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There are many sorting algorithms, so how about unsorting algorithms?

But how could one go about creating a random list of unique elements while not using shuffle, NumPy or any other ready made tools to do it?

def get_un_sorted(limit):
    numbers = list(range(limit))
    shuffled = [0] * limit
    for i in range(limit):
        index = randint(0, len(numbers) - 1)
        shuffled[i] = numbers[index]
        numbers.pop(index)
    return shuffled

def main():
    not_sorted = get_un_sorted(2 * 10 ** 4)

if __name__ == '__main__':
    main()

It doesn't seem so nifty to me and it is very slow, but it gets the work done.

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  • \$\begingroup\$ What does it mean "only using randint"? The code above uses other functions too, like range, list, etc? What are the other allowed and not allowed functions? \$\endgroup\$ – Attilio Nov 29 '16 at 20:41
  • \$\begingroup\$ To only use randint or perhaps lower functionality objects for seeding the list. \$\endgroup\$ – Simon Nov 29 '16 at 20:48
  • \$\begingroup\$ You aren't using the built-in random.shuffle(), and you're making a copy rather than working in-place, but that's still a shuffle. \$\endgroup\$ – 200_success Nov 29 '16 at 20:55
  • \$\begingroup\$ So what I really should be asking is "review my shuffle" not "using randint.." ? \$\endgroup\$ – Simon Nov 29 '16 at 21:16
  • 1
    \$\begingroup\$ Usually to shuffle you just need to swap elements. For each element in numbers find an index and swap that element with the element with the extracted index. \$\endgroup\$ – N74 Nov 29 '16 at 22:11
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Your question reminds me of a beautiful page that visually explains the efficacy of shuffling.

But here are the two main problems with your algorithm:

  • Your memory usage is bad, this is as you're not performing the shuffle in-place. As you have to make a new list, to keep the old intact and to make the new you need \$O(n)\$ memory. If you instead performed the shuffle in-place then you'd only need \$O(1)\$ memory.

  • You're removing from the middle of an array. As Pythons lists are internally arrays, when you remove anything that is not the item at the end, you have to shift all the previous data. This leads to list.pop having a worst case of \$O(n)\$ performance.

    If you take this with the fact that you have to perform this action \$n\$ times, then you can quickly see this algorithm is \$O(n^2)\$.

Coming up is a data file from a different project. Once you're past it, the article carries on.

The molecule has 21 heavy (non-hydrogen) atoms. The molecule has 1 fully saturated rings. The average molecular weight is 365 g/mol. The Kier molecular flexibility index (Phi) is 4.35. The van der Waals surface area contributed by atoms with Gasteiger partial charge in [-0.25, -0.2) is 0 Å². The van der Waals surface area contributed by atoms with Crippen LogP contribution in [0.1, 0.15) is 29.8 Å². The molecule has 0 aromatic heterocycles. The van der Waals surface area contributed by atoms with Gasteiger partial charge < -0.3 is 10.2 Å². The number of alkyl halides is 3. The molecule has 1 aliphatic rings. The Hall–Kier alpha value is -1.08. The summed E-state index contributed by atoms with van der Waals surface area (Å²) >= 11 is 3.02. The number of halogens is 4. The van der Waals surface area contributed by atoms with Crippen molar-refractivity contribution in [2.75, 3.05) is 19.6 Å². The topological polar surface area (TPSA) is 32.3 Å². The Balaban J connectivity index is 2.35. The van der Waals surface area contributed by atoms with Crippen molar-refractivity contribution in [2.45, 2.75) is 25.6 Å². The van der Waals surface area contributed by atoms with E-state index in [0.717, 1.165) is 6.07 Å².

Both the problems above have the solution of performing the shuffle in-place. To do this you want to swap the chosen item with the current index. So if we're on the first item, and we randomly pick the index four, then we'll swap the item at index zero and four. Or in Python:

i, j = 0, 4
numbers[i], numbers[j] = numbers[j], numbers[i]

Now that we can perform the swapping efficiently, you'd have to change what indexes you pick, when using randint. If we're on index 4 of 8, then you'd not want to pick an index below four.


I'd change your program to have a function shuffle that takes an array as input, swaps it in-place and returns None. And for you to use this rather than get_un_sorted.

And so you should be able to get something like, the Fisher–Yates shuffle:

def shuffle(l):
    for i in range(len(l) - 1):
        j = randint(i, len(l) - 1)
        l[i], l[j] = l[j], l[i]

Finally you could use randrange rather than randint as it's a short hand for having the upper bound be non-inclusive.

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  • You don't have to construct shuffled up front using [0] * limit. Instead, you can initialize shuffled to the empty list, and then append to it.
  • You use pop to remove an element from an arbitrary position in the list. I believe this takes O(n) time with respect to the length of the list. Thus, get_un_sorted requires O(n^2) time. That is probably why you are seeing slow performance.

    Unfortunately, there isn't any easy way to get around this using Python's builtin types. However, the blist package provides a list-like datastructure with better asymptotic performance (O(log(n))) in this case.

Using a list-comprehension might increase the "niftyness factor".

def get_un_sorted(limit):
    numbers = list(range(limit))

    def pick_one():
        index = randint(0, len(numbers) - 1)
        return numbers.pop(index)

    return [pick_one() for i in range(limit)]

Though I wouldn't particularly recommend it -- performing mutations within a list comprehension is generally frowned upon.

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  • \$\begingroup\$ You can use randrange(a, b) instead of randint(a, b-1). \$\endgroup\$ – 409_Conflict Nov 30 '16 at 8:15

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